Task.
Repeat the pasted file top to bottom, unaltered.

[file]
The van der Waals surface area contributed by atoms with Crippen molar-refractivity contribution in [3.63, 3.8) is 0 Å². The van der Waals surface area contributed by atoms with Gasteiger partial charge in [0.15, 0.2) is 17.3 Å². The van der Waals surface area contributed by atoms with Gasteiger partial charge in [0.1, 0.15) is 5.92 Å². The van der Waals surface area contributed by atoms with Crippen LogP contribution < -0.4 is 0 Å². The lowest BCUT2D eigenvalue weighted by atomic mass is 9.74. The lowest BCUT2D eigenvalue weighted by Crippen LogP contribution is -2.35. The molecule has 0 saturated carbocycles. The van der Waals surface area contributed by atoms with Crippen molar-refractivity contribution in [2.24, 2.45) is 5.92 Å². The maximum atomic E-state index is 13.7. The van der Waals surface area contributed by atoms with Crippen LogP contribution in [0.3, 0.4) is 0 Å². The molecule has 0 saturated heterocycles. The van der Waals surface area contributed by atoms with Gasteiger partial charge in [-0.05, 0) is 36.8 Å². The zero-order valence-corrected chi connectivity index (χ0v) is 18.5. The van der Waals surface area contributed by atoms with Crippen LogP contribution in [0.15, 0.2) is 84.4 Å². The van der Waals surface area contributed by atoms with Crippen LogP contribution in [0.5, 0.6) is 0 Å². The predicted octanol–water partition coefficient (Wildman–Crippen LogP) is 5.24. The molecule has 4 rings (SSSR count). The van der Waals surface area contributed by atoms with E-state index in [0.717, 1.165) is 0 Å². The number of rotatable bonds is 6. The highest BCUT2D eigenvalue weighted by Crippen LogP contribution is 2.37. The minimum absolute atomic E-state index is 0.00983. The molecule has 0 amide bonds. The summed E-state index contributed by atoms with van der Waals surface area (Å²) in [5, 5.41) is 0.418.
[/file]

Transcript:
The van der Waals surface area contributed by atoms with Crippen molar-refractivity contribution in [3.63, 3.8) is 0 Å². The van der Waals surface area contributed by atoms with Gasteiger partial charge in [0.15, 0.2) is 17.3 Å². The van der Waals surface area contributed by atoms with Gasteiger partial charge in [0.1, 0.15) is 5.92 Å². The van der Waals surface area contributed by atoms with Crippen LogP contribution < -0.4 is 0 Å². The lowest BCUT2D eigenvalue weighted by atomic mass is 9.74. The lowest BCUT2D eigenvalue weighted by Crippen LogP contribution is -2.35. The molecule has 0 saturated carbocycles. The van der Waals surface area contributed by atoms with Crippen molar-refractivity contribution in [2.24, 2.45) is 5.92 Å². The maximum atomic E-state index is 13.7. The van der Waals surface area contributed by atoms with Crippen LogP contribution in [0.3, 0.4) is 0 Å². The molecule has 0 saturated heterocycles. The van der Waals surface area contributed by atoms with Gasteiger partial charge in [-0.05, 0) is 36.8 Å². The zero-order valence-corrected chi connectivity index (χ0v) is 18.5. The van der Waals surface area contributed by atoms with Crippen LogP contribution in [0.15, 0.2) is 84.4 Å². The van der Waals surface area contributed by atoms with Crippen LogP contribution in [0.5, 0.6) is 0 Å². The predicted octanol–water partition coefficient (Wildman–Crippen LogP) is 5.24. The molecule has 4 rings (SSSR count). The van der Waals surface area contributed by atoms with E-state index in [0.717, 1.165) is 0 Å². The number of rotatable bonds is 6. The highest BCUT2D eigenvalue weighted by Crippen LogP contribution is 2.37. The minimum absolute atomic E-state index is 0.00983. The molecule has 0 amide bonds. The summed E-state index contributed by atoms with van der Waals surface area (Å²) in [5, 5.41) is 0.418.